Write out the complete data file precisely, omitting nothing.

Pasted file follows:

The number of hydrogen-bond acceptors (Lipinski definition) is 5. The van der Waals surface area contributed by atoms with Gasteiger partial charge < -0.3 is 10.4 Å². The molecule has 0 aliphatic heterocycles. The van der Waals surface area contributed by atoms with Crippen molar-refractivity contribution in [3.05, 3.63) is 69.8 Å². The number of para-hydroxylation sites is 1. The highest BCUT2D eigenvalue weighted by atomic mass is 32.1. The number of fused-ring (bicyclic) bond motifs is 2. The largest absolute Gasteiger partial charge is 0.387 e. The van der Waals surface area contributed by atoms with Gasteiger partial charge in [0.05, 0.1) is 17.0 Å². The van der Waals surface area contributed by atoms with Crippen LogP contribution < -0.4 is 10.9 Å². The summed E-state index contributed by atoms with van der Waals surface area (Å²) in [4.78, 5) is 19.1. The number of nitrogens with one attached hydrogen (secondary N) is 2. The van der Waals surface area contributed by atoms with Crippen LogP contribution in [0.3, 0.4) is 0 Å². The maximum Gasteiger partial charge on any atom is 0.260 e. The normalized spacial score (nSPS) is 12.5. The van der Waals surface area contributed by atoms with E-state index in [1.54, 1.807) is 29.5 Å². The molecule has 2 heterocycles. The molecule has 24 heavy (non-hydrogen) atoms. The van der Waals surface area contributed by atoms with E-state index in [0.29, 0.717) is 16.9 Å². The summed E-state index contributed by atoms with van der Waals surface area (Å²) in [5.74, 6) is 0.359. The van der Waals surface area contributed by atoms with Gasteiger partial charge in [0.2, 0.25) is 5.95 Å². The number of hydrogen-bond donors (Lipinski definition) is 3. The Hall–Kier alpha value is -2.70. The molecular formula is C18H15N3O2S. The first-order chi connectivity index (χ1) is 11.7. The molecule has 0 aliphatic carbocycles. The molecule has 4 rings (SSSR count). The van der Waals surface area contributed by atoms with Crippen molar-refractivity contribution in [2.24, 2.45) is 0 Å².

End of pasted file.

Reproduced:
The number of hydrogen-bond acceptors (Lipinski definition) is 5. The van der Waals surface area contributed by atoms with Gasteiger partial charge < -0.3 is 10.4 Å². The molecule has 0 aliphatic heterocycles. The van der Waals surface area contributed by atoms with Crippen molar-refractivity contribution in [3.05, 3.63) is 69.8 Å². The number of para-hydroxylation sites is 1. The highest BCUT2D eigenvalue weighted by atomic mass is 32.1. The number of fused-ring (bicyclic) bond motifs is 2. The largest absolute Gasteiger partial charge is 0.387 e. The van der Waals surface area contributed by atoms with Gasteiger partial charge in [0.05, 0.1) is 17.0 Å². The van der Waals surface area contributed by atoms with Crippen LogP contribution < -0.4 is 10.9 Å². The summed E-state index contributed by atoms with van der Waals surface area (Å²) in [4.78, 5) is 19.1. The number of nitrogens with one attached hydrogen (secondary N) is 2. The van der Waals surface area contributed by atoms with Crippen LogP contribution in [0.3, 0.4) is 0 Å². The maximum Gasteiger partial charge on any atom is 0.260 e. The normalized spacial score (nSPS) is 12.5. The van der Waals surface area contributed by atoms with E-state index in [1.54, 1.807) is 29.5 Å². The molecule has 2 heterocycles. The molecule has 24 heavy (non-hydrogen) atoms. The van der Waals surface area contributed by atoms with E-state index in [0.29, 0.717) is 16.9 Å². The summed E-state index contributed by atoms with van der Waals surface area (Å²) in [5.74, 6) is 0.359. The van der Waals surface area contributed by atoms with Gasteiger partial charge in [0.2, 0.25) is 5.95 Å². The number of hydrogen-bond donors (Lipinski definition) is 3. The Hall–Kier alpha value is -2.70. The molecular formula is C18H15N3O2S. The first-order chi connectivity index (χ1) is 11.7. The molecule has 0 aliphatic carbocycles. The molecule has 4 rings (SSSR count). The van der Waals surface area contributed by atoms with Crippen molar-refractivity contribution in [2.24, 2.45) is 0 Å².